These two buddies seemed to set off sparks with each other whenever they got together on isolated earlier tracks, and a lot of folks had high expectations for their first joint project. Yet The Clarke/Duke Project, Vol. 1 was and remains a disappointment, awash in generic urban contemporary material, a few routine instrumentals, and jive (topped by a truly bizarre rendition of "Louie Louie"). Neither Stanley Clarke nor George Duke play much to their strengths -- Clarke's bass and writing, Duke's funky way with keyboards -- concentrating more upon their hardly distinguished voices. What we didn't know, it is now obvious, was that Clarke and Duke collectively would often abandon whatever restraints of taste they had individually in search of a chartbusting R&B sound largely free of jazz or even a good funk groove (the same thing would occur in their concerts). And bust the charts they did with Duke's cloying "Sweet Baby," which went to number 19 on the pop listings (number six R&B) and made the two more famous as a duo than as solo artists. Naturally, then, there would be more to come. Alas.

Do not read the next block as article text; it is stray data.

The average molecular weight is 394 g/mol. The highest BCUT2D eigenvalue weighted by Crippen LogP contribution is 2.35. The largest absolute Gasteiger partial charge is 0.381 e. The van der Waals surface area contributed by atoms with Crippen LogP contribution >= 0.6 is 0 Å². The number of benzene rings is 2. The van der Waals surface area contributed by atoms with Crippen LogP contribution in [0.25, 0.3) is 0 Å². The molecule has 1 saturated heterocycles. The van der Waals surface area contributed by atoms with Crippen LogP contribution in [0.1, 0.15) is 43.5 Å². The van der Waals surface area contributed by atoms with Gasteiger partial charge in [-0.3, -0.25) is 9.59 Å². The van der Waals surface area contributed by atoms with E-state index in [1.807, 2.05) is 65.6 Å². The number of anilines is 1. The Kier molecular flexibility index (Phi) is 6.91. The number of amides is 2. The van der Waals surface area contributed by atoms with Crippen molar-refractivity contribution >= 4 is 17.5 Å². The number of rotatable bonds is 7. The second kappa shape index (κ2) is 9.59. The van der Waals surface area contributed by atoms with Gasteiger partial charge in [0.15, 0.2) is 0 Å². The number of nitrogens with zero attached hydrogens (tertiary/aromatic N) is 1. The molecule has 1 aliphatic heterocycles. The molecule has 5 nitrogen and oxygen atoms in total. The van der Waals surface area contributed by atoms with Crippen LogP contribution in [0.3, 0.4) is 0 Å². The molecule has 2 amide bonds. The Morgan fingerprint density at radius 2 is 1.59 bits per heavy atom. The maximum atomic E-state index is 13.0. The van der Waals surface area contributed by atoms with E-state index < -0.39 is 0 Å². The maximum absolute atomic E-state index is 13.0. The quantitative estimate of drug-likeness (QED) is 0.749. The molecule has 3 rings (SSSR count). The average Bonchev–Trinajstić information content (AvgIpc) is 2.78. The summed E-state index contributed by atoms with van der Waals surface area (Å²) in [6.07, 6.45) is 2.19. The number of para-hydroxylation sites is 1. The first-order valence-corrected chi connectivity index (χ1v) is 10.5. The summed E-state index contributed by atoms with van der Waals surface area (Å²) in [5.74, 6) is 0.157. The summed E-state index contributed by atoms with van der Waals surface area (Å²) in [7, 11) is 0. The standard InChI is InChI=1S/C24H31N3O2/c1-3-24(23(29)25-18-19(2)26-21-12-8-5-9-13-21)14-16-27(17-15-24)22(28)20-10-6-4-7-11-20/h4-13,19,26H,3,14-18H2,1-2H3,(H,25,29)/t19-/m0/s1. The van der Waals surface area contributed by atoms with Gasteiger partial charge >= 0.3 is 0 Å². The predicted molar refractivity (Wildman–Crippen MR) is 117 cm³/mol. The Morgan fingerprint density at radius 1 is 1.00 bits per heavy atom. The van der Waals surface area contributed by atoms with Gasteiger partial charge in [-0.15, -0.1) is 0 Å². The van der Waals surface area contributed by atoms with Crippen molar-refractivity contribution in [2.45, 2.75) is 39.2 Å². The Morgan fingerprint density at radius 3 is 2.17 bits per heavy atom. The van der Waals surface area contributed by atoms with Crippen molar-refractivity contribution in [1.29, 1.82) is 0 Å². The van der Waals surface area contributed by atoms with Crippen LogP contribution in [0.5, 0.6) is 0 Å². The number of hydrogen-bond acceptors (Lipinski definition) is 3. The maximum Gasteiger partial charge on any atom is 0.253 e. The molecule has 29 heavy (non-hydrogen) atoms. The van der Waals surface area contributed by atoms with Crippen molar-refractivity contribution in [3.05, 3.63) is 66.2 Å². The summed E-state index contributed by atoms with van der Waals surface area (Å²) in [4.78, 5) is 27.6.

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AllMusic Review by Richard S. Ginell